Beeing a member of the Academy is a lifelong mission.At the Royal Academy of Music's meeting May 12 was elected six new members. One of these is Professor Petter Sundkvist. The Academy consists of about 170 Swedish members and 60 foreign and four honorary members. Among the members are musicians, singers, composers, musicologists, educators, music administrators and journalists.
First members of the Royal Academy of Music is HM the Queen, HRH the Crown Princess and Princess Christina Mrs. Magnuson.
Royal Academy of Music was founded by Gustav III in 1771. Today the Academy an independent institution that combines tradition with an active engagement in today's music scene: "The Academy has the objective to promote the art of music and the music scene. It shall then follow the developments in the Swedish and international music scene, take the initiative to benefit the music culture and on the music's different areas to support education, research and artistic development. "(From the Royal Academy. Academy of Music's statutes, established by the government in 2000).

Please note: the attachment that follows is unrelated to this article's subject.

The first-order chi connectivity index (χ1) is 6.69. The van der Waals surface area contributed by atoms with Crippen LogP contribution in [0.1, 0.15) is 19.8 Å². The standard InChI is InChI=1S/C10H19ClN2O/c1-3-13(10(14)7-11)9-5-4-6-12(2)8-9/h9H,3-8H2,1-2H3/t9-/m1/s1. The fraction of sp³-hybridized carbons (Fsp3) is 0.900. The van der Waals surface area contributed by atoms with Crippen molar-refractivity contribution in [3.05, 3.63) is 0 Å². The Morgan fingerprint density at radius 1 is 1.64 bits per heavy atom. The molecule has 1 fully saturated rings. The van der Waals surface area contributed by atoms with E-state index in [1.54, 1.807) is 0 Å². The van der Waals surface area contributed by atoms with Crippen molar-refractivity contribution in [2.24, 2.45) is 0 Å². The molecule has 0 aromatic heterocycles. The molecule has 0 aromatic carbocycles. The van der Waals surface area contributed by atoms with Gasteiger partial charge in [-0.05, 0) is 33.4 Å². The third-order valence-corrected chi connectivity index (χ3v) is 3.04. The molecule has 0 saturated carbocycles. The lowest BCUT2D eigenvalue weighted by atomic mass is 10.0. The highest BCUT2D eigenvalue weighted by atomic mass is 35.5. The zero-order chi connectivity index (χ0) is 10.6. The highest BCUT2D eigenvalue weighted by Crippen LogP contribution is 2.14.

Petter Sundkvist considers that the Academy is one of the main bodies consulted regarding musiclife. The question is what significance it has for the School of Music in Piteå and therefore Luleå University, he is now inbvald as a member.
– To be the University that are furthest from the capital, it's important to be in the center of context. The arts programs and artistic research - which in itself is a small part of the university - will need all the support and attention they can get. Possibly my membership in the Academy facilitate this work, says Petter sundkvist.
Currently there are three people, there are active at the School of Music in Piteå, represented in the Royal Academy of Music: Erik Westberg (2008), Professor of choral conducting, Jan Sandström, Professor of composition and composers, as well as Petter Sundkvist. Members of the academy are also Christer Wiklund, Professor of Music Education, and former head of Department of Arts, Communication and Education at Luleå University of Technology and Hans-Ola Ericsson, professor of musical performance formerly of the School of Music in Piteå, Luleå University of Tecjhnology.